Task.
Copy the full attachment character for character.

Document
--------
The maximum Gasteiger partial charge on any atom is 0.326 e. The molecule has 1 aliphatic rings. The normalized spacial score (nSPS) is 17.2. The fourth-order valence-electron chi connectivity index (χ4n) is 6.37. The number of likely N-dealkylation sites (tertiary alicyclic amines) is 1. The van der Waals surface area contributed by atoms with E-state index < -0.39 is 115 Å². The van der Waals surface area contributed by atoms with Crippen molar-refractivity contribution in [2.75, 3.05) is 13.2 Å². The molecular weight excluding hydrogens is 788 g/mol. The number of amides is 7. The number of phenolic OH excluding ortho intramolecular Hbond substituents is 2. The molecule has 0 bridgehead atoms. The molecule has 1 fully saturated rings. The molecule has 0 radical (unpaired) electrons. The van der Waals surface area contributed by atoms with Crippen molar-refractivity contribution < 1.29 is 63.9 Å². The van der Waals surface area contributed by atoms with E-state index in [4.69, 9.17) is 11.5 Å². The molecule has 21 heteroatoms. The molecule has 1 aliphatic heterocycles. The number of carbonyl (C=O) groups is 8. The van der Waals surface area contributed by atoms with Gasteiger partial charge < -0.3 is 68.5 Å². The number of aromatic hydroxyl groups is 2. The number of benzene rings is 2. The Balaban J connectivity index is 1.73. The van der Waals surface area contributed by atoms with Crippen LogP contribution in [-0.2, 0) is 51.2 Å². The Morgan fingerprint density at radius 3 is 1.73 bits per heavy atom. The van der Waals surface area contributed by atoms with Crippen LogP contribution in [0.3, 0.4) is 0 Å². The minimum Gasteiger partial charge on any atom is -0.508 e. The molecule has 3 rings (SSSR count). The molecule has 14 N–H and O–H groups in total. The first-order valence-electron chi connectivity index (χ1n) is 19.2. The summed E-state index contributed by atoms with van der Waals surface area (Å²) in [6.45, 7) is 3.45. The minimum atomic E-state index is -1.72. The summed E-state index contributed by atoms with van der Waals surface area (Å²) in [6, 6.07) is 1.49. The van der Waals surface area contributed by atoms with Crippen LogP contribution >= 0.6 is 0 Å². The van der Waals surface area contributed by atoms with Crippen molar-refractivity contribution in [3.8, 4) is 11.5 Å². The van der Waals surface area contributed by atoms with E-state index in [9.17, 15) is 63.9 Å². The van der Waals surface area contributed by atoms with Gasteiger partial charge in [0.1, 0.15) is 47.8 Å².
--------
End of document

The maximum Gasteiger partial charge on any atom is 0.326 e. The molecule has 1 aliphatic rings. The normalized spacial score (nSPS) is 17.2. The fourth-order valence-electron chi connectivity index (χ4n) is 6.37. The number of likely N-dealkylation sites (tertiary alicyclic amines) is 1. The van der Waals surface area contributed by atoms with E-state index < -0.39 is 115 Å². The van der Waals surface area contributed by atoms with Crippen molar-refractivity contribution in [2.75, 3.05) is 13.2 Å². The molecular weight excluding hydrogens is 788 g/mol. The number of amides is 7. The number of phenolic OH excluding ortho intramolecular Hbond substituents is 2. The molecule has 0 bridgehead atoms. The molecule has 1 fully saturated rings. The molecule has 0 radical (unpaired) electrons. The van der Waals surface area contributed by atoms with Crippen molar-refractivity contribution < 1.29 is 63.9 Å². The van der Waals surface area contributed by atoms with E-state index in [4.69, 9.17) is 11.5 Å². The molecule has 21 heteroatoms. The molecule has 1 aliphatic heterocycles. The number of carbonyl (C=O) groups is 8. The van der Waals surface area contributed by atoms with Gasteiger partial charge < -0.3 is 68.5 Å². The number of aromatic hydroxyl groups is 2. The number of benzene rings is 2. The Balaban J connectivity index is 1.73. The van der Waals surface area contributed by atoms with Crippen LogP contribution in [-0.2, 0) is 51.2 Å². The Morgan fingerprint density at radius 3 is 1.73 bits per heavy atom. The van der Waals surface area contributed by atoms with Crippen LogP contribution in [0.3, 0.4) is 0 Å². The minimum Gasteiger partial charge on any atom is -0.508 e. The molecule has 3 rings (SSSR count). The molecule has 14 N–H and O–H groups in total. The first-order valence-electron chi connectivity index (χ1n) is 19.2. The summed E-state index contributed by atoms with van der Waals surface area (Å²) in [6.45, 7) is 3.45. The minimum atomic E-state index is -1.72. The summed E-state index contributed by atoms with van der Waals surface area (Å²) in [6, 6.07) is 1.49. The van der Waals surface area contributed by atoms with Crippen LogP contribution >= 0.6 is 0 Å². The van der Waals surface area contributed by atoms with Crippen molar-refractivity contribution in [3.8, 4) is 11.5 Å². The van der Waals surface area contributed by atoms with E-state index in [9.17, 15) is 63.9 Å². The van der Waals surface area contributed by atoms with Gasteiger partial charge in [0.1, 0.15) is 47.8 Å².